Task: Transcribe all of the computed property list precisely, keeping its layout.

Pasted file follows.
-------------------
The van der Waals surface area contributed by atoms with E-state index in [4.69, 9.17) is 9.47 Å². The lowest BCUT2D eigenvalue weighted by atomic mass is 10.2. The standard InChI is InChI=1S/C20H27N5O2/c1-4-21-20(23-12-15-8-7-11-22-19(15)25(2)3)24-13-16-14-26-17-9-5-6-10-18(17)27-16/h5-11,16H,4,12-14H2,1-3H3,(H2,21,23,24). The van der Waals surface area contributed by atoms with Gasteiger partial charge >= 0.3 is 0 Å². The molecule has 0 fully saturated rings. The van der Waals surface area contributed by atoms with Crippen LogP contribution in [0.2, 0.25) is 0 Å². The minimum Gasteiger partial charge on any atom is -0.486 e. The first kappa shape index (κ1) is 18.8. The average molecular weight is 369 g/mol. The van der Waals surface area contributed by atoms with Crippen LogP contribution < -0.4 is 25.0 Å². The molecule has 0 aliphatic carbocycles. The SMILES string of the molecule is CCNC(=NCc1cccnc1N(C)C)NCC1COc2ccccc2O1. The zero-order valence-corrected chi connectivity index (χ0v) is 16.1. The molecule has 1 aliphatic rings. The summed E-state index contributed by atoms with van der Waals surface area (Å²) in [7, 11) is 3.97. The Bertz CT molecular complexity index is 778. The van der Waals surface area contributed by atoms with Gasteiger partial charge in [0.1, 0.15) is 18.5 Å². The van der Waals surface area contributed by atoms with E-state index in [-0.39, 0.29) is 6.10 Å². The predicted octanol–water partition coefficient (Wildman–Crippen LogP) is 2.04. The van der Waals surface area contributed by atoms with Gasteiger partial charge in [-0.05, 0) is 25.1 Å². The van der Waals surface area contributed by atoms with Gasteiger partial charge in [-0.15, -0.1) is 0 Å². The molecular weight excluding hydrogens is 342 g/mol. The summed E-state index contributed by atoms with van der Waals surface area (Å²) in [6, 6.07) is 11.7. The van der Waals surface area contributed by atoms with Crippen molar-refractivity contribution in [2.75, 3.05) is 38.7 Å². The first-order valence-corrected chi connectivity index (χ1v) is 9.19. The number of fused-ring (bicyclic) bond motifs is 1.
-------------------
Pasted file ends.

The van der Waals surface area contributed by atoms with E-state index in [4.69, 9.17) is 9.47 Å². The lowest BCUT2D eigenvalue weighted by atomic mass is 10.2. The standard InChI is InChI=1S/C20H27N5O2/c1-4-21-20(23-12-15-8-7-11-22-19(15)25(2)3)24-13-16-14-26-17-9-5-6-10-18(17)27-16/h5-11,16H,4,12-14H2,1-3H3,(H2,21,23,24). The van der Waals surface area contributed by atoms with Gasteiger partial charge >= 0.3 is 0 Å². The molecule has 0 fully saturated rings. The van der Waals surface area contributed by atoms with Crippen LogP contribution in [0.2, 0.25) is 0 Å². The minimum Gasteiger partial charge on any atom is -0.486 e. The first kappa shape index (κ1) is 18.8. The average molecular weight is 369 g/mol. The van der Waals surface area contributed by atoms with Crippen LogP contribution < -0.4 is 25.0 Å². The molecule has 0 aliphatic carbocycles. The SMILES string of the molecule is CCNC(=NCc1cccnc1N(C)C)NCC1COc2ccccc2O1. The zero-order valence-corrected chi connectivity index (χ0v) is 16.1. The molecule has 1 aliphatic rings. The summed E-state index contributed by atoms with van der Waals surface area (Å²) in [7, 11) is 3.97. The Bertz CT molecular complexity index is 778. The van der Waals surface area contributed by atoms with Gasteiger partial charge in [0.1, 0.15) is 18.5 Å². The van der Waals surface area contributed by atoms with E-state index in [-0.39, 0.29) is 6.10 Å². The predicted octanol–water partition coefficient (Wildman–Crippen LogP) is 2.04. The van der Waals surface area contributed by atoms with Gasteiger partial charge in [-0.05, 0) is 25.1 Å². The van der Waals surface area contributed by atoms with Gasteiger partial charge in [-0.15, -0.1) is 0 Å². The molecular weight excluding hydrogens is 342 g/mol. The summed E-state index contributed by atoms with van der Waals surface area (Å²) in [6, 6.07) is 11.7. The van der Waals surface area contributed by atoms with Crippen molar-refractivity contribution in [2.75, 3.05) is 38.7 Å². The first-order valence-corrected chi connectivity index (χ1v) is 9.19. The number of fused-ring (bicyclic) bond motifs is 1.